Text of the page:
A Mini Cooper Clubman, Ice Blue with black bonnet stripes: doesn’t this cute little station wagon make you smile? Why would we ever give it up? It is not an easy decision, but going car-free is our resolution for 2018. Continue reading
A cod-killer is a good thing, while a smatchy brine is not. Newfoundland’s rural fishing villages are long-abandoned, but the stories are not lost. A fisherman born in Kerley’s Harbour, Captain Bruce educates and entertains us with tales of everyday life in the enchanting coastal communities near Trinity, one of Newfoundland and Labrador’s best preserved historic towns.
Safe yet playful river rafting, spectacular alpine walking, wildflower meadows and waterfalls, comfortable cabins to stay in, congenial new friends: check! Destinations, dates, and companions are a mystery until the last minute, as tour companies scramble to work around an evacuation alert for Clearwater and a two-week wildfire-related closure of Wells Gray Provincial Park.
The Tourism Whistler web site lists forty-eight summer activities. From the list, our multi-generational group chooses seven sports – a heptathlon. We hike, bike, paddle, swim, climb, slide, and zip. Snow-capped peaks, creeks with views at every bend, wildflowers, wild animals, bucket list-worthy thrills: Whistler, a mountain resort two hours north of Vancouver, is truly a family-friendly, multi-sport mecca.
Joining us on this Whistler-week are our son Alec, his wife Angie, and their three children, Nathan (14), Scarlett (12), and Robin (11). Nick (18), our oldest grandchild, comes, too; the rest of his family are occupied elsewhere with work, summer school, or dragon boating.
Who can forget the first time they walk onto the endless sands of Long Beach? In 1970 hordes of hardy hippies, draft dodgers, and surfers would make the drive over a long dirt road to a glorious tent city on the west coast of Vancouver Island. We were there in our paisley shirts, with two naked toddlers in tow. Beach camping in driftwood shelters, drag races on the hard-packed sand, huge bonfires – forbidden now by Parks Canada regulations, and firewood costs seven dollars for a little bundle. Can two old hippies go with the flow?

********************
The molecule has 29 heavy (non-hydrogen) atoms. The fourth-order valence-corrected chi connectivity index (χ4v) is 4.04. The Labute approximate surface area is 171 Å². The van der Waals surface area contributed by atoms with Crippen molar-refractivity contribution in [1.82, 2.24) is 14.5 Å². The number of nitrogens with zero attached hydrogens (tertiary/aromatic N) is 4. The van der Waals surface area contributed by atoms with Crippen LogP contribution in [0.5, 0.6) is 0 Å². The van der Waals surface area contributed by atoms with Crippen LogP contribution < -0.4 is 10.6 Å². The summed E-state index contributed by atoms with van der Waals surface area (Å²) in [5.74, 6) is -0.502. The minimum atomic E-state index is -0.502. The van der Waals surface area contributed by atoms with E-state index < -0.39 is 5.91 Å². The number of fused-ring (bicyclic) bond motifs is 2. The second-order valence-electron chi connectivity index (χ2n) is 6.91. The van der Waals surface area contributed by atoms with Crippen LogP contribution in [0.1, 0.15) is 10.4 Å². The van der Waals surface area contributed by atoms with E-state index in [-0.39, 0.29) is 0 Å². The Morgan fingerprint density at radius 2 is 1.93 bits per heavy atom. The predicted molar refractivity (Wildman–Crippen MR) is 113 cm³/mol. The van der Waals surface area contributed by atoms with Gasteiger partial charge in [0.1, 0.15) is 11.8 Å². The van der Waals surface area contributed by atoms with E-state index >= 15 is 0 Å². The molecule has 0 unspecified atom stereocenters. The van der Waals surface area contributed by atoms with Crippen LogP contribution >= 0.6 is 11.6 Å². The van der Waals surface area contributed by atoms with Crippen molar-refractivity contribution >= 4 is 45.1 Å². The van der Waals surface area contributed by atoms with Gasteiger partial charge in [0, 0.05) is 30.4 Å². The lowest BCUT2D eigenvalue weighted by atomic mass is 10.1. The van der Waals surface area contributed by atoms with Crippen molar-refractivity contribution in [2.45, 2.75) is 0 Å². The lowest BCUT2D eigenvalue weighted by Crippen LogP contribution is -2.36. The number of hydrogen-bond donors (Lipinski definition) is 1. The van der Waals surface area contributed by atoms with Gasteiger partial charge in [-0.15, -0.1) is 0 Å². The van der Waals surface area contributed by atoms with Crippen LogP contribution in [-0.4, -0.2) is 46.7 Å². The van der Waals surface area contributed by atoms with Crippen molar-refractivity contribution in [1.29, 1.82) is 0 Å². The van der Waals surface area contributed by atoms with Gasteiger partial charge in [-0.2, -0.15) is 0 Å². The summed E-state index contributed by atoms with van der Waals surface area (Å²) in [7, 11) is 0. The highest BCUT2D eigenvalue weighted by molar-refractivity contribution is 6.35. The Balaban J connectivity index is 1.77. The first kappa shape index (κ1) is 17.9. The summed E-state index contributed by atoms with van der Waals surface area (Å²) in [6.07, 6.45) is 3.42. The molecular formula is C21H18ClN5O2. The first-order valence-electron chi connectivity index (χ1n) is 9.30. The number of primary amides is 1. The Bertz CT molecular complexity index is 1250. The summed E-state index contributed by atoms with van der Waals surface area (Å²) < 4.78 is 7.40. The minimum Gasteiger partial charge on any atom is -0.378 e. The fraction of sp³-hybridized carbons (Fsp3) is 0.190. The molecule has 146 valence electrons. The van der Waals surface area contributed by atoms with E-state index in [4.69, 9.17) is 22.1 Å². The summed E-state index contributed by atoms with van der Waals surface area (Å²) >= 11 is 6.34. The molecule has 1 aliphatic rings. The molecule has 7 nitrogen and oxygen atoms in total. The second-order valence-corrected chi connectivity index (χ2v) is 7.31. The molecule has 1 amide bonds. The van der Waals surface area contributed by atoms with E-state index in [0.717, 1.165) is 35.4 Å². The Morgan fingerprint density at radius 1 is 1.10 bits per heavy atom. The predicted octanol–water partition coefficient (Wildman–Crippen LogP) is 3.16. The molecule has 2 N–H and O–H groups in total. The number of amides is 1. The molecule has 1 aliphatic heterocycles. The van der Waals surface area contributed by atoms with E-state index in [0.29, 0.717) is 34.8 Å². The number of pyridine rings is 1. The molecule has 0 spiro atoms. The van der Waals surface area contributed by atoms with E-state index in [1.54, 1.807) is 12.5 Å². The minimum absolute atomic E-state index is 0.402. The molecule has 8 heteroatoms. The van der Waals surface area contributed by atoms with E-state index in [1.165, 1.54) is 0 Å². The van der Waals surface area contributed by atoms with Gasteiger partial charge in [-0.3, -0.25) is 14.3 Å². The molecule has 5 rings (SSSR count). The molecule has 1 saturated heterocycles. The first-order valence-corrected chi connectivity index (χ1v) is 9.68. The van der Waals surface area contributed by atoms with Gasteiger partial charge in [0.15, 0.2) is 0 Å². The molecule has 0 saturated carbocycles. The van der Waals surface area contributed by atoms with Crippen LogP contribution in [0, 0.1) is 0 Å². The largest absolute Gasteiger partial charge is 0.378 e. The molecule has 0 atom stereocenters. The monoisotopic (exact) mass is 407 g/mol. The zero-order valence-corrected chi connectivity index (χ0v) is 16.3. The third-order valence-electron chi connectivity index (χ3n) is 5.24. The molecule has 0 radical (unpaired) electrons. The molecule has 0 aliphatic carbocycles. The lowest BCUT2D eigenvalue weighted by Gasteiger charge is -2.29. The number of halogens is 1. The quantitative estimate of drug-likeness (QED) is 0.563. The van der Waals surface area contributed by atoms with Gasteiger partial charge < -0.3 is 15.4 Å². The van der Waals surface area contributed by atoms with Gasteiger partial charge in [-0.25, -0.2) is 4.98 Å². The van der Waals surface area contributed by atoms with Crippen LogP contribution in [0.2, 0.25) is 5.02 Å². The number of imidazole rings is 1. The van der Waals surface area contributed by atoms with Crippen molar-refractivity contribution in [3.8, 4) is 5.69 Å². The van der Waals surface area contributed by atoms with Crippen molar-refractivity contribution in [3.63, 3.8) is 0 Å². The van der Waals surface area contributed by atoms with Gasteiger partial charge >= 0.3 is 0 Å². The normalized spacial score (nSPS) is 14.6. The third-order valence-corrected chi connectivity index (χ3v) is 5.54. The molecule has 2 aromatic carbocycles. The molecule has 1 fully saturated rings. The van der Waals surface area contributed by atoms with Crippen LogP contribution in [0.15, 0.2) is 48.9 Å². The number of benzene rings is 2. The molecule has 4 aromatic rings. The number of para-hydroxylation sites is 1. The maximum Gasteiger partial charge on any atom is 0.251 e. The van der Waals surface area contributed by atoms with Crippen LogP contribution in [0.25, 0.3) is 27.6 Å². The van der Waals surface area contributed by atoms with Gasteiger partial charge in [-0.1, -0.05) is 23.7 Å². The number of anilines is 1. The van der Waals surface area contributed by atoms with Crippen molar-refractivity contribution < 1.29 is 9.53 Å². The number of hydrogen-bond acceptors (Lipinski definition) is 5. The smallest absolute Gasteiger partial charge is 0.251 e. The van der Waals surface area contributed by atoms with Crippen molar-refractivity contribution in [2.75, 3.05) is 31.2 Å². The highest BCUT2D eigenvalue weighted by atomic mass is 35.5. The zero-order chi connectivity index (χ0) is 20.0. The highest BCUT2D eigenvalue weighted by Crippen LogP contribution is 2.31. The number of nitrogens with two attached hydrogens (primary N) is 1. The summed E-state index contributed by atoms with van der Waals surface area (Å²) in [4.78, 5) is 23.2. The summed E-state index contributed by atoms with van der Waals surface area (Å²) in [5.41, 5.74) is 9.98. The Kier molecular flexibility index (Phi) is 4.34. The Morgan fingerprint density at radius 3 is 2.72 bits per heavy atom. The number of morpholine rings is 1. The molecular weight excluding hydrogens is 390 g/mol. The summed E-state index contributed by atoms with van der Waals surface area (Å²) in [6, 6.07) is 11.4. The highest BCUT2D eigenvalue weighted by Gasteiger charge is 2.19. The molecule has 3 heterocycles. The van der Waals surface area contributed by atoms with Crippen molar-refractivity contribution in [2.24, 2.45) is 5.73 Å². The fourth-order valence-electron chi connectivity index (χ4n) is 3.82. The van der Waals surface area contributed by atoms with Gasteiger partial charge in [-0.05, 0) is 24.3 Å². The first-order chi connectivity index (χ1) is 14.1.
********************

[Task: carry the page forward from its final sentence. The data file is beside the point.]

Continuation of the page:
Two adventures this month: one at a High-elevation mountainous park, the other a Mighty-pretty-but-Mighty-hard wilderness canoe trip. (map) A rugged, nearly-off-road ride brings us up almost 7,000 feet to Canada’s highest full-service hiking lodge, Cathedral Lakes. This quirky hodgepodge of buildings is our base camp for five days of alpine hiking, fine dining, and hobnobbing with celebrities and adventurers from around the world. Next is the Bowron Lake Canoe Circuit, a world-class test with eight portages totalling eleven kilometres. We dub it Bowron: The Farewell Tour, because we may not tackle this circuit again. Those portages are a lot tougher than they were twenty years ago!
An elegant, classy dinner party with gold paper doilies under the plates? Not our style! Here’s another idea for celebrating a Golden Anniversary: a one-week canoe-camping trip! Our children and their families joined us to float a 107-mile stretch of the Upper Missouri River in an area virtually untouched since Lewis and Clark’s expedition two hundred years ago. We slept in tents, used bucket toilets, and dealt with insects, injuries, thunderstorms, and extreme heat. Like Lewis and Clark’s Corps of Discovery, we met these challenges through teamwork and determination. Just the kind of party to remind us of the roads we have traveled in our half-century together! Continue reading